In Joshua Chapter 24 verse 15 he tells us what his choice was:

And if it seem evil unto you to serve the LORD, choose you this day whom ye will serve; whether the gods which your fathers served that were on the other side of the flood, or the gods of the Amorites in whose land ye dwell; but as for me and my house, we will serve the LORD. 

The numbers that come from the letters in Qabar complete the mystery. Qoof is the number 100 and points to the children of promise. Beyt is the number 2 and refers to God the Son. Reysh is the number 200 and describes the final blood sacrifice of the perfect Lamb of God. So those who choose to serve Yahweh as Joshua did become the children of promise that will enjoy the results of the final blood sacrifice of Yeshua, the perfect Lamb of God. 

This is why Rabbi Paul could write this encouragement to the followers of Yeshua in Corinth. In his first letter to the Corinthians Chapter 15 verse 55 he writes: 

O death, where is thy sting? O grave, where is thy victory?

And in verse 17 he concludes: 

But thanks be to God, which giveth us the victory through our Lord Jesus Christ.​ 

Those who have chosen to put their trust in Yahweh and the Messiah have nothing to fear in either Muwth or Qabar, death or burial.

There is one final twist to our two words. Rabbi Paul wrote something revealing to the believers living in Rome. In Chapter 6 verse 3 and 4 he said:

Know ye not that so many of us as were baptized into Jesus Christ were baptized into his death.  Therefore we are buried with him by baptism into death: that like as Christ was raised up from the dead by the glory of the Father, even so we also should walk in newness of life. ​ 

The letters in Muwth described mighty waters that connected us to the Covenant with Messiah. In the waters of baptism, we share with Messiah the death He experienced on the Tav, the crossed wooden sticks. How do we do that? In the waters of baptism, we are Qabar, buried with Messiah unto Muwth or death. Wonderfully the story does not end there for Rabbi Paul tells us we will also be raised up from the dead to newness of life by the glory of the Father.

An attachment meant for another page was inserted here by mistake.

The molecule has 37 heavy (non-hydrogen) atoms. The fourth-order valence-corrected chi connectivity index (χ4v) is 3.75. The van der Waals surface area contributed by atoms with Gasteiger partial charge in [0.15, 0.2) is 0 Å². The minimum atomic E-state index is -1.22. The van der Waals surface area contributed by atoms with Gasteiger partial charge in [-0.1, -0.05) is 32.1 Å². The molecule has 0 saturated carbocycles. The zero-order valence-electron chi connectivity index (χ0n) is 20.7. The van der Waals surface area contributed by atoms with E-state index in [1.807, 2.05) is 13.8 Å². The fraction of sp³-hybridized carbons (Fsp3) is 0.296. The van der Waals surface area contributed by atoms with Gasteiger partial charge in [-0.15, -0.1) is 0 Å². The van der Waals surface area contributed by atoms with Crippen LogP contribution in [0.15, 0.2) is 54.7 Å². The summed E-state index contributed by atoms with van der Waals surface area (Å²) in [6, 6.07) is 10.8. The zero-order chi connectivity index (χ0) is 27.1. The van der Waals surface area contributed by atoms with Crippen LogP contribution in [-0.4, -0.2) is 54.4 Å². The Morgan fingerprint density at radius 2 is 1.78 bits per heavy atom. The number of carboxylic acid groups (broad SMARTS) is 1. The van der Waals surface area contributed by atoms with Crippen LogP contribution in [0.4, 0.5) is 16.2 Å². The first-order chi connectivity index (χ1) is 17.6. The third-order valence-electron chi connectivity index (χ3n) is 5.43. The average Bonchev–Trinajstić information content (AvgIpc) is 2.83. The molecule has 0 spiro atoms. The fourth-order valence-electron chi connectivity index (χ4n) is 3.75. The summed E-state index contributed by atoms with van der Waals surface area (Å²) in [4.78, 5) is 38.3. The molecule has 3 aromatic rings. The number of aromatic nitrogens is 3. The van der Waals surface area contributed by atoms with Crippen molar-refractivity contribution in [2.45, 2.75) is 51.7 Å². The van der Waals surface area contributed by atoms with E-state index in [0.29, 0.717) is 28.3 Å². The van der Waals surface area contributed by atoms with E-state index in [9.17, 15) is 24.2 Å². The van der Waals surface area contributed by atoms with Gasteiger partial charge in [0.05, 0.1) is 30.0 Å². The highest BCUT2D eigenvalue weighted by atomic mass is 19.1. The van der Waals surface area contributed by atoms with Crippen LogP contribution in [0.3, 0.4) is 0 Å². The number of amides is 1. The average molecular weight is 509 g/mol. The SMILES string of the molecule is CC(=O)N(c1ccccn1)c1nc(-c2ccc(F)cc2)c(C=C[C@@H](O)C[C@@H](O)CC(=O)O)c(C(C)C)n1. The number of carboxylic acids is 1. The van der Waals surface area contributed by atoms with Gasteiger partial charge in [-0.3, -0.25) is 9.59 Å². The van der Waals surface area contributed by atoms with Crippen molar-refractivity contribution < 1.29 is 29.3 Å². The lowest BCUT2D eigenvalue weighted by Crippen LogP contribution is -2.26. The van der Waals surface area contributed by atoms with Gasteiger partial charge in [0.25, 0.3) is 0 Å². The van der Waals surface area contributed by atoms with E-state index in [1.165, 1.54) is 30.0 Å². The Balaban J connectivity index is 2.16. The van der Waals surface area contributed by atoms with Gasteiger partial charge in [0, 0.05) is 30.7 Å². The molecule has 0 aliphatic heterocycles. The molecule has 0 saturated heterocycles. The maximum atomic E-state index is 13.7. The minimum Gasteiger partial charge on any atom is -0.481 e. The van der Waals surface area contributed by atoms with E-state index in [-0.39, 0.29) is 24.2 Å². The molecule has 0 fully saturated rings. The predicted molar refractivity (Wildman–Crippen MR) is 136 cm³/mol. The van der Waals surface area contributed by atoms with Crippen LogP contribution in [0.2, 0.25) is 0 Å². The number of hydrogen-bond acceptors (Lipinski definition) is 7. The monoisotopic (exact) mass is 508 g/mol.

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10 Comments Add yours

  1. Paula says:

    awesome

  2. Gary Hart says:

    I’d love to know, the reference(s) you draw your definitions and numerical values of the Hebrew letters. Your posts are enlightening and enjoyable. Thank you!

    1. SaraM says:

      We search in the scripture to see how they are used. The definitions come from scripture alone. A good reference is Number in Scripture,  where Bullinger went through the scripture and identified numbers in context.

       

      For the pictures, those come from ancient pieces of tablets, pottery, etc. The ancient aleph beyt is also self-authenticating, in that Aleph, the first letter, is a picture of an Ox. And, the word OX in the scriptures is Aleph. Same with Beyt…its a picture of a house or tent,  and in the scriptures, beyt means house or tent (e.g. Bethlehem means House of Bread, Bethel means House of God, etc.).

       

      A good reference for the pictures is Hebrew Word Pictures by Dr. Frank Seekins.

  3. Rebecca Ann Fannin says:

    I iam on the baptism team at church ! I love this and want to share this with them, as soon as I can afford to Iam buying this book and also I want to get the flash cards so I can learn and teach others as well! Iam so thankful for this teaching of the Hebrew letters and words ✝️🛐💖

  4. Mary Lawhorne says:

    What does the word Rashana mean?

    1. SaraM says:

      Hi Mary- we don’t currently have a study on that word but you can make a request here:http://livingwordin3d.com/discovery/request-word/

      Thank you for your support!

       

  5. Jennifer says:

    Absolutely beautiful, thank you.

  6. mary materniak says:

    love this teaching

  7. Sue says:

    Isn’t Reysh the number 200?

    1. SaraM says:

      Hi Sue- you are correct. We had a typo in this article previously. Thank you for the catch!